Carrier’s hope is to change the way people interact with artwork, especially in museums. “I feel really turned off by the atmosphere of galleries, or at least galleries in museums,” she says. “They shut off so many people and the general public just because they have a door and call it a ‘gallery.’ I lot of people won’t go in. And when you walk into a museum or gallery, for a good reason, you’re not supposed to touch the work. But having that mindset, you immediately build a wall between the viewer and the artwork.” Carrier wants to eliminate the idea that viewers must understand the artwork in order to view it or enter a gallery space. “I think it’s so important that people experience things.” She often thinks about interactions with musicians—artists in a different medium—and how she wishes artists in ceramics and painting and so on would be seen in the same light. “Obviously, you’re not going to touch the musicians,” she says, “but you can still experience the music. If you don’t know the lyrics, you can still enjoy the music or beat. You can dance or not. There’s not a curated way to enjoy that experience. I constantly try to keep that in mind when I work and try to let people experience the work I’m making in a similar way.”

For future or up-and-coming artists, Carrier has some great advice. “I’m a firm believer that you need to show up every single day,” she says. “If you have a studio space, or even if your studio space is in your apartment in a tiny corner, you have to mentally and physically show up to that space every day, even if you’re not having creative thoughts.” Carrier also feels lucky that as a kid, she grew up in an artistic-empowered family—but she realizes that not everyone has this experience. “It can be difficult for young people who want to be artists, because there’s not that outlet or immediate acceptance that being an artist is a normal and great thing to do,” she says. She mentions that you must figure out a way to encourage yourself to move forward and understand how you work without a constant support system. “The biggest thing for me is believing in the drive and the ideas that I have,” she says. “So often people think they need approval from someone else. You don’t need approval from anybody—just do it. Don’t as permission.”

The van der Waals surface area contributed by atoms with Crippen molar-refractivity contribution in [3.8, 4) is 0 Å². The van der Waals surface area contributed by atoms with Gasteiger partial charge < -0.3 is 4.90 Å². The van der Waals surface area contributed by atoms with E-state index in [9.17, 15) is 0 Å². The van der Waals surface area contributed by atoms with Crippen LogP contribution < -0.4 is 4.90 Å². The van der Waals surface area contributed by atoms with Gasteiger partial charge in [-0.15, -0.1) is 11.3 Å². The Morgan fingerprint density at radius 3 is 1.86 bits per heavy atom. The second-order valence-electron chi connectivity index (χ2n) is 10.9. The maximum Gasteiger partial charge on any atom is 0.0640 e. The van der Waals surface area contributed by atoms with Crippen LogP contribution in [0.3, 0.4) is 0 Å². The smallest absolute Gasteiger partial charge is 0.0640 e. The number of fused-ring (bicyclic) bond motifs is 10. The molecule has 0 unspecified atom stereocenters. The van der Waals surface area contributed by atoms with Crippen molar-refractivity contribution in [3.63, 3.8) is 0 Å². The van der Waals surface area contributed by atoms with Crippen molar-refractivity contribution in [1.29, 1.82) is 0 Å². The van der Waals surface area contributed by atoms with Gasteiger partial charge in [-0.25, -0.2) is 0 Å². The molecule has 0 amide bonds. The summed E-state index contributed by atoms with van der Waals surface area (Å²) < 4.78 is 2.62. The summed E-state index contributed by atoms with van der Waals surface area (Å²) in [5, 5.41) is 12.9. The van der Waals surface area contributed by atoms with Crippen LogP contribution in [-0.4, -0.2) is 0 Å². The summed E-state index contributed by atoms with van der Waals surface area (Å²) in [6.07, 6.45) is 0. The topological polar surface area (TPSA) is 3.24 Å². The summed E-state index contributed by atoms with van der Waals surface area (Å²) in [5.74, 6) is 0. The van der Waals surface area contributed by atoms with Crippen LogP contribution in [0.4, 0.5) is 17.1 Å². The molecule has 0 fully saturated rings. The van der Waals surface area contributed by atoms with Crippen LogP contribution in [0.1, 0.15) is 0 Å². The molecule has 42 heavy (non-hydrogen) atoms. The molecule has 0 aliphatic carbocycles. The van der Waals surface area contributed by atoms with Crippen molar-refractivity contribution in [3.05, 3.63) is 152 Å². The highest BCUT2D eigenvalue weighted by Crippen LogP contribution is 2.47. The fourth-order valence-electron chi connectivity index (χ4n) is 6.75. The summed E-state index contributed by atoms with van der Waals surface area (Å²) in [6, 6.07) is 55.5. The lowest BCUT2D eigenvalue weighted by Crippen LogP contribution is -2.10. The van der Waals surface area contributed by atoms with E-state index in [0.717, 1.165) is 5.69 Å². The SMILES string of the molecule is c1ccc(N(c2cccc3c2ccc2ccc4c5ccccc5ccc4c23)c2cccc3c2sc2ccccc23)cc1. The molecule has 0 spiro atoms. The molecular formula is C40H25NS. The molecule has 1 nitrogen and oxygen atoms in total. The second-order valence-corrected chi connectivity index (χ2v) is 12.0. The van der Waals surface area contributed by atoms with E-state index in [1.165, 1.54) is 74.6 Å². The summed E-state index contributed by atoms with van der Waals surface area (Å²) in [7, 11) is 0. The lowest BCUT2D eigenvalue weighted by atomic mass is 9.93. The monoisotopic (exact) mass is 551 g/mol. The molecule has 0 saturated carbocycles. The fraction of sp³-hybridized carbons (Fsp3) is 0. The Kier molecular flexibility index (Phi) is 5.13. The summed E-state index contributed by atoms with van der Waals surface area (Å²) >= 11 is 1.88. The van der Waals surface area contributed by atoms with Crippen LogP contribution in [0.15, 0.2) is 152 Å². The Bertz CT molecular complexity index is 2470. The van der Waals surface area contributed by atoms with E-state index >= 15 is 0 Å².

Carrier hopes to take her art “on tour,” much like her musician friends, and she’s determined to figure out what that will look like. “I think that the most tangible thing would be murals,” she says, “so I’d go on a mural tour across the country.” She also hopes to work on small zines and other illustrated publications, all the while improving the way how people interact with artwork. “I think the greatest part about art is that it’s not limited,” she says. “It’s about constantly problem solving. If you can’t do one thing, try something else. Be flexible and fluid.”

You can view Alyce Carrier’s work at the Utah Museum of Contemporary Art until Jan. 14 in the Projects Gallery, or visit

The Cardinal Rule: Please Do Not Touch the Art

So you want to touch the art… I understand—art is alluring, especially when it’s constructed with materials that shine, move, swirl, jiggle, or have a thrilling texture. But touching the art causes more damage than most people realize. It is our duty as museum staff to preserve and keep safe the artworks that are displayed in our galleries. And it is our duty as members of the art community to respect local, national, and global artists who take the time to visit the museum and trust all of us with the future of their creations. Below is a short list of the many reasons why we need to honor the cardinal rule.

  1. Human skin is dirty.

Our hands and fingers are covered in layers of soil, skin cells, dirt, and grease that we normally take for granted—hence why it’s recommended that you Lysol doorknobs when your family is sick. That grease and grime are not only visually unattractive because they make the art look dirty—they actually can cause physical and chemical damage to each unique work of art. So before you think about leaving your greasy fingerprint as a momentum of your museum visit, remember: Touching the art will adversely affect how future museum-goers view the artwork.

Rona Pondick’s sculptures are shiny and reflective—making fingerprints on their surfaces much more visible. | Rona Pondick | “Prairie Dog” | Photo courtesy of Galerie Thaddaeus Ropac, Sonnabend Gallery, Zevitas/Marcus Gallery, and the artist.

  1. Our touch melts away the magic.

Physically touching a piece of art will melt away the magic—quite literally, in fact. The heat from our hands can easily melt oil paint, charcoal sketches, the gilding on frames, and even the texture of certain pieces of art. For instance, one of our recent A-I-R Space artists was Cara Krebs, whose work was constructed out of molded Jell-O. Imagine if someone had placed their palm on top of the art or stuck their finger into the side of it—the mold would have been destroyed. The fate of delicate works of art may truly lay in the palms of our hands.

Cara Krebs’ whimsical sculptures lure viewers in, but are easily breakable to the touch. | Cara Krebs | Sehnsunct | Photo courtesy of the artist

  1. It’s dangerous!